"Before the defendant will be held responsible for the plaintiff's injury, the plaintiff must prove that the defendant's conduct materially contributed to the plaintiff suffering that injury. In the absence of a statute or undertaking to the contrary, therefore, it would seem logical to hold a person causally liable for a wrongful act or omission only when it increases the risk of injury to another person. If a wrongful act or omission results in an increased risk of injury to the plaintiff and that risk eventuates, the defendant's conduct has materially contributed to the injury that the plaintiff suffers whether or not other factors also contributed to that injury occurring. If, however, the defendant's conduct does not increase the risk of injury to the plaintiff, the defendant cannot be said to have materially contributed to the injury suffered by the plaintiff. That being so, whether the claim is in contract or tort, the fact that the risk eventuated at a particular time or place by reason of the conduct of the defendant does not itself materially contribute to the plaintiff's injury unless the fact of that particular time or place increased the risk of the injury occurring."

In that case McHugh J dissented on the facts but in Naxakis v Western General Hospital (1999) 197 CLR 269 both Gaudron J (at p 279, para 31) and Callinan J (at p 312, para 127) quoted what he had said with approval. In Canada, Sopinka J, speaking for the Supreme Court in Snell v Farrell [1990] 2 SCR 311 said, at pp 326-327:

    "I have examined the alternatives arising out of the McGhee case. They were that the plaintiff simply prove that the defendant created a risk that the injury which occurred would occur. Or, what amounts to the same thing, that the defendant has the burden of disproving causation. If I were convinced that defendants who have a substantial connection to the injury were escaping liability because plaintiffs cannot prove causation under currently applied principles, I would not hesitate to adopt one of these alternatives. In my opinion, however, properly applied, the principles relating to causation are adequate to the task. Adoption of either of the proposed alternatives would have the effect of compensating plaintiffs where a substantial connection between the injury and the defendant's conduct is absent. Reversing the burden of proof may be justified where two defendants negligently fire in the direction of the plaintiff and then by their tortious conduct destroy the means of proof at his disposal. In such a case it is clear that the injury was not caused by neutral conduct. It is quite a different matter to compensate a plaintiff by reversing the burden of proof for an injury that may very well be due to factors unconnected to the defendant and not the fault of anyone."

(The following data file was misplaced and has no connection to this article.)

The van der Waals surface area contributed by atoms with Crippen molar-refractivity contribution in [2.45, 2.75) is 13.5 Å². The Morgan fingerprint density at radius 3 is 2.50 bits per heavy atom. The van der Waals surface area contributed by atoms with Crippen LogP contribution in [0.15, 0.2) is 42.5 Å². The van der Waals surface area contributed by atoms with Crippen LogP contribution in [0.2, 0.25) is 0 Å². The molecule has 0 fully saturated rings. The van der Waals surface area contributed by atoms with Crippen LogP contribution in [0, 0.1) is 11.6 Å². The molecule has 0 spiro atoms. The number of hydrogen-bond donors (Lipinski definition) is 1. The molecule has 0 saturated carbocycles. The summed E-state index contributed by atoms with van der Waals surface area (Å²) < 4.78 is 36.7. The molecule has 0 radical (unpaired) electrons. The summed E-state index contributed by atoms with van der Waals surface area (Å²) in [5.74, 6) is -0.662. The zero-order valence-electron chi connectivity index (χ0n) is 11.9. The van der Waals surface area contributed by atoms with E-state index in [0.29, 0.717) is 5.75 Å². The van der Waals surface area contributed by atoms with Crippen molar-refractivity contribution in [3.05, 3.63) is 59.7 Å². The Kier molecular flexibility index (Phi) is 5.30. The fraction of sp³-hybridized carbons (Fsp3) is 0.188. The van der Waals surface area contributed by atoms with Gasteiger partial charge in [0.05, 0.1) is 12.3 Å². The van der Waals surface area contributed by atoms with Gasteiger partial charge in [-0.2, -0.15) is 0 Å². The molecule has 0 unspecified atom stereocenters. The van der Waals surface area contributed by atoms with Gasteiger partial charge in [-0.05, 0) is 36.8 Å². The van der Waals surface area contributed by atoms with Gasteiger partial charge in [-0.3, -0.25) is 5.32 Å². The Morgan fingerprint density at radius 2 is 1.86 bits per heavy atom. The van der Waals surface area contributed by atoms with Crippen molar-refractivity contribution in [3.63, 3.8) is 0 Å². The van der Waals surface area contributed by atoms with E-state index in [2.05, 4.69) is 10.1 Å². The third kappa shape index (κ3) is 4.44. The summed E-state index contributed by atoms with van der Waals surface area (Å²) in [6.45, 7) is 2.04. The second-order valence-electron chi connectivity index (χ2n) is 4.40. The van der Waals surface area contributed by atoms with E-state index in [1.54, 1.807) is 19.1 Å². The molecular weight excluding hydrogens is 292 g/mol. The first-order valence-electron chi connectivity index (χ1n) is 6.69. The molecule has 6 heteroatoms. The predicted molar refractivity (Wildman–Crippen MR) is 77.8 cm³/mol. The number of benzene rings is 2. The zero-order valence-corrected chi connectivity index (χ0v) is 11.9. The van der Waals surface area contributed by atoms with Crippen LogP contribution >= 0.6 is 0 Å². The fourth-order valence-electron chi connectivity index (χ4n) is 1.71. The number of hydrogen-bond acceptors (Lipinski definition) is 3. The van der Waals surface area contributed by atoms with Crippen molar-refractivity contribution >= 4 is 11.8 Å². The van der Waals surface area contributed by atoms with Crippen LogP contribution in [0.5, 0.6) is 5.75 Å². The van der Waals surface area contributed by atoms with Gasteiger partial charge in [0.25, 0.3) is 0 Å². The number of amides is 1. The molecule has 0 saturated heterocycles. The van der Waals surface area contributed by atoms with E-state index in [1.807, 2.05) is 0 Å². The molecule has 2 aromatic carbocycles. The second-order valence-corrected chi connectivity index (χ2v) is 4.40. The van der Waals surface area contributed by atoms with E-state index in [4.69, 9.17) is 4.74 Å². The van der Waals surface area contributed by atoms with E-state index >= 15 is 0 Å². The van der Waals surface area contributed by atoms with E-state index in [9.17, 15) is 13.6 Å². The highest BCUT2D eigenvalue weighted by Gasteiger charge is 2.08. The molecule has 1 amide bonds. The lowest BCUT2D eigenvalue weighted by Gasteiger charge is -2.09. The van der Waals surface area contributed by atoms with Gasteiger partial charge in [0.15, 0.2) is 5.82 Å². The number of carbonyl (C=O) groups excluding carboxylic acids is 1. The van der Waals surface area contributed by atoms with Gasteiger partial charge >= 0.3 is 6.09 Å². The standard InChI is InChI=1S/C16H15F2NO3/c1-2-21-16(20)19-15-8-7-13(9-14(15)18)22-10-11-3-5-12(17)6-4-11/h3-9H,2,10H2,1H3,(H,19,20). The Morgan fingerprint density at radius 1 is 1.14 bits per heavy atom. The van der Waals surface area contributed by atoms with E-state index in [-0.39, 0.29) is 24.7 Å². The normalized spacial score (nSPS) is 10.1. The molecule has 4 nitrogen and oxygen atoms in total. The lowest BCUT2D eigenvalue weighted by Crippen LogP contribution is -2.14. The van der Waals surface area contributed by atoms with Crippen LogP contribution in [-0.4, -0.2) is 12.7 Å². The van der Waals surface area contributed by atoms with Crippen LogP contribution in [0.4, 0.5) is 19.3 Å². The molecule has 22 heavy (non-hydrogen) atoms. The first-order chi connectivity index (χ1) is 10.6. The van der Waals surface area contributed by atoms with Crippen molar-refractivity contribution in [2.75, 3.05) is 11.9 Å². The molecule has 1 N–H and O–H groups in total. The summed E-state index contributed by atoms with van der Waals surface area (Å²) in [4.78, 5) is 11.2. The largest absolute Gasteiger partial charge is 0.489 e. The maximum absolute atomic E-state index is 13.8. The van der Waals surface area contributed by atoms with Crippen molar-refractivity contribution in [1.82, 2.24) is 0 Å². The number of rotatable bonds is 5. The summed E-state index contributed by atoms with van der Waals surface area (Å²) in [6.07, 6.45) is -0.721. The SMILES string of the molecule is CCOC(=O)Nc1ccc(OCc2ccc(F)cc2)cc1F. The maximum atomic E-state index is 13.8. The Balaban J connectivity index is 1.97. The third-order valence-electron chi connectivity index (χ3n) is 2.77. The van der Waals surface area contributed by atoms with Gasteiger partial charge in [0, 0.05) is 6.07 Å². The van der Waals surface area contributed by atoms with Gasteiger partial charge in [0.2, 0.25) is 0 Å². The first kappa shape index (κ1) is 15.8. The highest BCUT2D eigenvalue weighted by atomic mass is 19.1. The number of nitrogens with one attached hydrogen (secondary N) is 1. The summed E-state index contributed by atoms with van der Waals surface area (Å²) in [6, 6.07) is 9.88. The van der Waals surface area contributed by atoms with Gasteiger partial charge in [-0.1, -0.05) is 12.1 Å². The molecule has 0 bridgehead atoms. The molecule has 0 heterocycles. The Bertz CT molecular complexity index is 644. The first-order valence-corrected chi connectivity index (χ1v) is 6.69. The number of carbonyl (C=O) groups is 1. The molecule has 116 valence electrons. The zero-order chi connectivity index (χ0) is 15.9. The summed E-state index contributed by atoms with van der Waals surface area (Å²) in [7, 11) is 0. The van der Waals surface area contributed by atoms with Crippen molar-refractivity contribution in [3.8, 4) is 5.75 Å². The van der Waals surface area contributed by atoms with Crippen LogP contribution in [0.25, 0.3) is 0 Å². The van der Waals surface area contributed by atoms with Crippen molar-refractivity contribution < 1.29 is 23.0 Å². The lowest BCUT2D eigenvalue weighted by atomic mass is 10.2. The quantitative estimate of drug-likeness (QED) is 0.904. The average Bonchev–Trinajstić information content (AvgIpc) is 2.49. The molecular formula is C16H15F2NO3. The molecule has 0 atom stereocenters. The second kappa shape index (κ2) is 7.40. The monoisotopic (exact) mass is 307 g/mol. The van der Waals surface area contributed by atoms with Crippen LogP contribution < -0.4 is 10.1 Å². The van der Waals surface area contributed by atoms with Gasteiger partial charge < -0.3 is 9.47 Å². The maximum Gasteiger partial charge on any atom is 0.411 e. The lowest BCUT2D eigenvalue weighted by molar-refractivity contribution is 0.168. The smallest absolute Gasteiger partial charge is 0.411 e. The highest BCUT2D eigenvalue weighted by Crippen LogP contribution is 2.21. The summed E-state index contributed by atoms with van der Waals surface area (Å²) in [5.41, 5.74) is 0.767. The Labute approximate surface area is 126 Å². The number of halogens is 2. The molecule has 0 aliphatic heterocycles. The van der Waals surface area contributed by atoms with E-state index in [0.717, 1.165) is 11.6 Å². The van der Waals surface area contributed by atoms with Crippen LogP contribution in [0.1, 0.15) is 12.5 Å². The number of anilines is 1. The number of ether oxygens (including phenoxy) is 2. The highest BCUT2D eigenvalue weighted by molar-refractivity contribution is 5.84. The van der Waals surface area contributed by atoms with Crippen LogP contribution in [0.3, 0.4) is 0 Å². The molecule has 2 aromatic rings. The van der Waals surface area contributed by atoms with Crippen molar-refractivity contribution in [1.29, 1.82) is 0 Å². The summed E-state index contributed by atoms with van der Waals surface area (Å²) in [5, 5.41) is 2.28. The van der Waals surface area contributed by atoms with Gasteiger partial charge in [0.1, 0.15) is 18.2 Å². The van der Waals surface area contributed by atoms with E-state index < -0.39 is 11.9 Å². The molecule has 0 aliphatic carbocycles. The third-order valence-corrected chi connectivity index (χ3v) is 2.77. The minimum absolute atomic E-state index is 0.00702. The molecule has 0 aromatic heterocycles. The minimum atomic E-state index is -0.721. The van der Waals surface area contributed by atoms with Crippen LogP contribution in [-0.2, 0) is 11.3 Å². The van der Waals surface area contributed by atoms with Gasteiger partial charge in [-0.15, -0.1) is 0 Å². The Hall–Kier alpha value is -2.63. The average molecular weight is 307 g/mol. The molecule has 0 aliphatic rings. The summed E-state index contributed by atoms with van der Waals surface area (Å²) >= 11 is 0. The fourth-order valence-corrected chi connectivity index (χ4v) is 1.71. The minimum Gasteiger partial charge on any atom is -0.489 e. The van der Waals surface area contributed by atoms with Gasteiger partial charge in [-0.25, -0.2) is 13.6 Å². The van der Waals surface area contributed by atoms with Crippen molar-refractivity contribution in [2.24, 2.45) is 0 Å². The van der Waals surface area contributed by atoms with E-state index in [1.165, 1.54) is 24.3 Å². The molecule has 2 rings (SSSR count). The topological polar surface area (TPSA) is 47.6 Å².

Sopinka J suggested, at p 328, that dissatisfaction with the traditional approach to causation stemmed to a large extent from its too rigid application by the courts in many cases, and that causation need not be determined by scientific precision. Despite this judgment the Manitoba Court of Appeal, in Webster v Chapman (1997) 155 DLR (4th) 82 held, relying on McGhee, that no distinction should be made in that case between materially increasing the risk of damage and materially contributing to the damage.

    31. There is a small but important body of authority on the problem of attribution in mesothelioma cases where the plaintiff has been exposed to asbestos during employment by more than one employer. Bendix Mintex Pty Ltd v Barnes (1997) 42 NSWLR 307 was such a case. A majority of the Court of Appeal of New South Wales held against the plaintiff on the causation issue, relying on Wilsher [1988] AC 1074 among much other authority. Stein JA dissented, citing with approval the following passage from the judgment of King CJ in Birkholtz v R J Gilbertson Pty Ltd (1985) 38 SASR 121 at 130:

    ". . . the law's view of causation is less concerned with logical and philosophical considerations than with the need to produce a just result to the parties involved. Where a defendant is under a legal duty to take precautions to protect the plaintiff from the risk of contracting disease, and, by omitting those precautions he substantially increases the risk of the plaintiff contracting that disease, the law treats that increase in risk as a sufficient basis, in the absence of evidence showing how the infection occurred, for an inference that the omission of the precautions materially contributed to the contracting of the disease. Justice requires such an approach to the problem of causation and it is the approach which was taken by the House of Lords in McGhee v National Coal Board [1973] 1 WLR 1."